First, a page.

2022 SIA Women in Biometrics Awards winner Diane Stephens is a biometrics standards coordinator at the National Institute of Standards and Technology (NIST). Stephens, who has worked in biometrics close to 20 years, entered the field relatively unfamiliar with biometrics technology when she joined the U.S. Department of Homeland Security (DHS) United States Visitor and Immigrant Status Indicator Technology (US-VISIT) program team in 2003.
“At the time, I knew how to spell ‘biometrics,’ but that was about it! It was through the course of my time at DHS, through day-to-day involvement, that I learned about biometrics and identity systems – domestic and international – and the sources of identity data,” said Stephens.
In her earlier biometric years, Stephens worked on DHS’ US-VISIT Program and served as business owner of the DHS Automated Biometric Identification System (IDENT). Stephens also served as the business owner for DHS’ Arrival Departure Information System, the biographic sister system to IDENT that stored the arrivals and departures for foreign nationals entering and leaving the United States. Prior to leaving DHS, she performed as the chair of the National Information Exchange Model Biometrics Domain.
“Through the course of 14 years at DHS, working with the DHS IDENT program and the biographic Arrival Departure Information System, I guess you could say osmosis occurred, and I evolved into a biometric subject matter expert,” said Stephens. “Now, serving in my current role at NIST has been an incredible bonus following my time at DHS.”
After 14 years, Stephens joined NIST under the U.S. Department of Commerce, working in the Information Technology Laboratory, Information Access Division, in the Image Group. She is a biometrics standards coordinator and editor of the ANSI/NIST-ITL standard, also known as “Data Format for the Interchange of Fingerprints, Facial and Other Biometric Information.” Stephens also represents NIST and the U.S. in national and international standards committees promoting the use of and adherence to standards to maintain system compatibility and interoperability. She has been with NIST close to five years.
“Being part of and helping deploy the solution to address the Rice-Chertoff initiative from former Secretary of State Condoleezza Rice and former Secretary of Homeland Security Michael Chertoff, which transitioned DHS biometric submissions from a two-print (index fingers) to a ten-print biometric submission/repository, is one of my proudest accomplishments [in biometrics],” said Stephens. “This transition enabled interoperability between the DHS IDENT, U.S. Department of State ten-print visa applicant collections and the Federal Bureau of Investigation’s Integrated Automated Fingerprint Identification System (now Next Generation Identification, or NGI).”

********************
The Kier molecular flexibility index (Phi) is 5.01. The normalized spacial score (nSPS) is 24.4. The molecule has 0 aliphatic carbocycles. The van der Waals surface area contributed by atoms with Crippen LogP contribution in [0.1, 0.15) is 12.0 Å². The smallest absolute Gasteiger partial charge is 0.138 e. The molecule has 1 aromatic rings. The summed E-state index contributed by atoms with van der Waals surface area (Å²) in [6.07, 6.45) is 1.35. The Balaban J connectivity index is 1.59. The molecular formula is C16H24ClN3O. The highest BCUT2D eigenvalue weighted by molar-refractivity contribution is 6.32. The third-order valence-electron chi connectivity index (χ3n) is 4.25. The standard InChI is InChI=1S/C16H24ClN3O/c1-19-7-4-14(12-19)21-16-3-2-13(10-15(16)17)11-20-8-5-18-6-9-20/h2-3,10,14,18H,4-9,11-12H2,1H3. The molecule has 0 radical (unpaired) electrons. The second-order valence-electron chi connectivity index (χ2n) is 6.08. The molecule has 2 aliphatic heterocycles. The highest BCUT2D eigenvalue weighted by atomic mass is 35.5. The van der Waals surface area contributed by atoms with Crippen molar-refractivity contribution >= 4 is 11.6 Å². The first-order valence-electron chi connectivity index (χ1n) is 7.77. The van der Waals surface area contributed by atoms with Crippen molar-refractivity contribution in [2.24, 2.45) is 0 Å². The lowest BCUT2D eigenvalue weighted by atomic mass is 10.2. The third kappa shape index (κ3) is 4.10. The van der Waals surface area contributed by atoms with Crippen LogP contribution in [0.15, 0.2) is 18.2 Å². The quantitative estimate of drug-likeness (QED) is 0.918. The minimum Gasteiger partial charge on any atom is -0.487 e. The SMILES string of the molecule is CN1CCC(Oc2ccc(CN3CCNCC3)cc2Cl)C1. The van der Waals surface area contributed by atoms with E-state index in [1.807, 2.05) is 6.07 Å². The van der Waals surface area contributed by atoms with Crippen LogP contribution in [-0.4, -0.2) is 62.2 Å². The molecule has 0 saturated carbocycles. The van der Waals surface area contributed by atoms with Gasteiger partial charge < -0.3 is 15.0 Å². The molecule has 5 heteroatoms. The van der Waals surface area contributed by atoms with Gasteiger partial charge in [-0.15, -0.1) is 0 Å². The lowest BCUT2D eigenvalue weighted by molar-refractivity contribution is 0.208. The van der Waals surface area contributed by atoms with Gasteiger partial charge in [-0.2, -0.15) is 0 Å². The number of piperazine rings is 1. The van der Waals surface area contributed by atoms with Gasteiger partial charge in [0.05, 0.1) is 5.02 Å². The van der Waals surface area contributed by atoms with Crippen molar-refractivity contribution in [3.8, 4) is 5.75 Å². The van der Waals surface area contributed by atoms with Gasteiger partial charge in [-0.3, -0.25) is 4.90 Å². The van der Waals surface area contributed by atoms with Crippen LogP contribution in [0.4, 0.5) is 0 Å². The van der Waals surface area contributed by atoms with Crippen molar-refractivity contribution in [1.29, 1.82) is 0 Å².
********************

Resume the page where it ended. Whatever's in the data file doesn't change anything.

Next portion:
Stephens was honored, along with four other recipients of the 2022 SIA Women in Biometrics Awards, on May 24 during a special award ceremony at the SIA GovSummit, SIA’s annual public policy and government security conference.
“I would like express my appreciation and thank the Security Industry Association for providing an opportunity for women in the field of biometrics to be acknowledged during the SIA GovSummit,” she said, reflecting on accepting her award and the event.” The conference was very well attended and provided a lively venue for networking with industry colleagues and associates.”
The SIA Women in Biometrics Awards are generously supported by 2022 sponsors IDEMIA and Paravision and organizational and media partners AVISIAN, Biometric Update, FindBiometrics and SIA’s Identity and Biometric Technology Advisory Board and Women in Security Forum.